Continued from Part 5 — ‘Rural Meat vs Urban Vegan’
The majority of the UK population don’t care where their meat comes from, as long as it’s cheap. The average UK shopper buys food based on price, not quality. Many of you probably understand the issues around meat, therefore I’m preaching to the converted and these very words are lost in the foodie bubble of “we need to do this” and “we must to do that”. Blah blah, bloody blah.
Is my exploration of meat, of being an ‘ethical carnivore’ little more than a bourgeouis hobbyist interest for the middle classes?
Louise Gray’s book of the same name took a far greater leap into this world than I have been able to, a fascinating and beautifully written journey, yet, as with my own investigations, it leaves me wondering on a larger scale, how does any of this change the society we live in?
It adds to the conversation of woke foodies, but as the marginal sales figures of high welfare products such as organic show, the 95th percentile of food buyers are not listening or reading, they simply could not give a damn.
Through the experience of meeting, then butchering Theresa, the cognitive dissonance has eased and I feel more comfortable with eating meat. Killing animals is fundamentally acceptable, a point which many will disagree with ethically, but there’s more to this issue than the ethics of physical harm and keeping the debate that narrow is a reductionist argument.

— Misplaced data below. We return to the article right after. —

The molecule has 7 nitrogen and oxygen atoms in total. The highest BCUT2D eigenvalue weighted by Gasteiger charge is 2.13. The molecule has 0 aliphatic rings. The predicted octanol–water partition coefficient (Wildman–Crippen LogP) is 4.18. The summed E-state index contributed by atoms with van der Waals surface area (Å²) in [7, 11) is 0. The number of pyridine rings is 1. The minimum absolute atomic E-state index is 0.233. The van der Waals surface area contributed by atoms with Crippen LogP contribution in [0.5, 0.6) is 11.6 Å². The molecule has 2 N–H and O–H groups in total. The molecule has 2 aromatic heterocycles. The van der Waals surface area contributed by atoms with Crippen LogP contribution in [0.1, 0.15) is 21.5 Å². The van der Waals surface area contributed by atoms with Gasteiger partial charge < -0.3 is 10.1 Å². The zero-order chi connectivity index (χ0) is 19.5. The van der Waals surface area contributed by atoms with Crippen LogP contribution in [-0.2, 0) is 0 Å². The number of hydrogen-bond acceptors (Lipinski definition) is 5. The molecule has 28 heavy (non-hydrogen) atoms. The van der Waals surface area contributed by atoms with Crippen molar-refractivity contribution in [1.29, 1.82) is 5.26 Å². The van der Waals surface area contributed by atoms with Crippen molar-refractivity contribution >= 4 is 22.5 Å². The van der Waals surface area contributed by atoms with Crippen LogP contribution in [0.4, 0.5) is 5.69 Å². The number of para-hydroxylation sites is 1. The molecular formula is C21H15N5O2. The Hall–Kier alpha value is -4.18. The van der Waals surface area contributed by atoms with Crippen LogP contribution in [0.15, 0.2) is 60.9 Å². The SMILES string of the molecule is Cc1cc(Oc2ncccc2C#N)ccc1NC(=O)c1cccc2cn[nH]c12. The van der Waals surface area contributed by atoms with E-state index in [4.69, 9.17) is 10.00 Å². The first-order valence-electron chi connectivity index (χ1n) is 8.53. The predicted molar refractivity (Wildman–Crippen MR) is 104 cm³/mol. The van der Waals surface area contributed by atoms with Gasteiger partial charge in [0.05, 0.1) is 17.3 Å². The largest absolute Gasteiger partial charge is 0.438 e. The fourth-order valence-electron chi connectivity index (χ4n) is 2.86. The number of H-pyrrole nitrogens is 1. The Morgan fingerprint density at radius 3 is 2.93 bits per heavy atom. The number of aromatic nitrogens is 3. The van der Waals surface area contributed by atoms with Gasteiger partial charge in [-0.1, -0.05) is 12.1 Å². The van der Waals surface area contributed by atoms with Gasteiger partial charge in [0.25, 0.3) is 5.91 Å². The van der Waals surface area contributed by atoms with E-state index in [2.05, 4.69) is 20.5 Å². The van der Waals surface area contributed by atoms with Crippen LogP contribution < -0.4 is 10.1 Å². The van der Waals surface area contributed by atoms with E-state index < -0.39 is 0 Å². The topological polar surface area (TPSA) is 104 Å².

Focussing on harm overlooks the benefits that animals brings to our environment, they are a vital part of the ecology of the planet. We can all agree that consuming the current levels of cheaply produced meat is harmful, however, at the other end of the scale, removing farm animals entirely would have undesirable effects upon the environment. A small amount of livestock is a fantastic thing and reducing this discussion to an ethical issue solely about physical harm ignores another fundamental ethical responsibility — to the environment.
What’s more important? The life of an animal, or the perpetuation of the health and diversity of our natural environment?
Meat plays a pivotal role in the continued evolution of the human race. Animal agriculture is a healthy part of a well-rounded environment and an intensely nourishing diet. Turning my back on that and adopting a vegetarian, or worse, vegan lifestyle would be sheer folly. Equally, mindlessly pursuing cheap meat to the detriment of animal welfare and the quality of meat, or the sustainability of the environment we live in, is a grave error.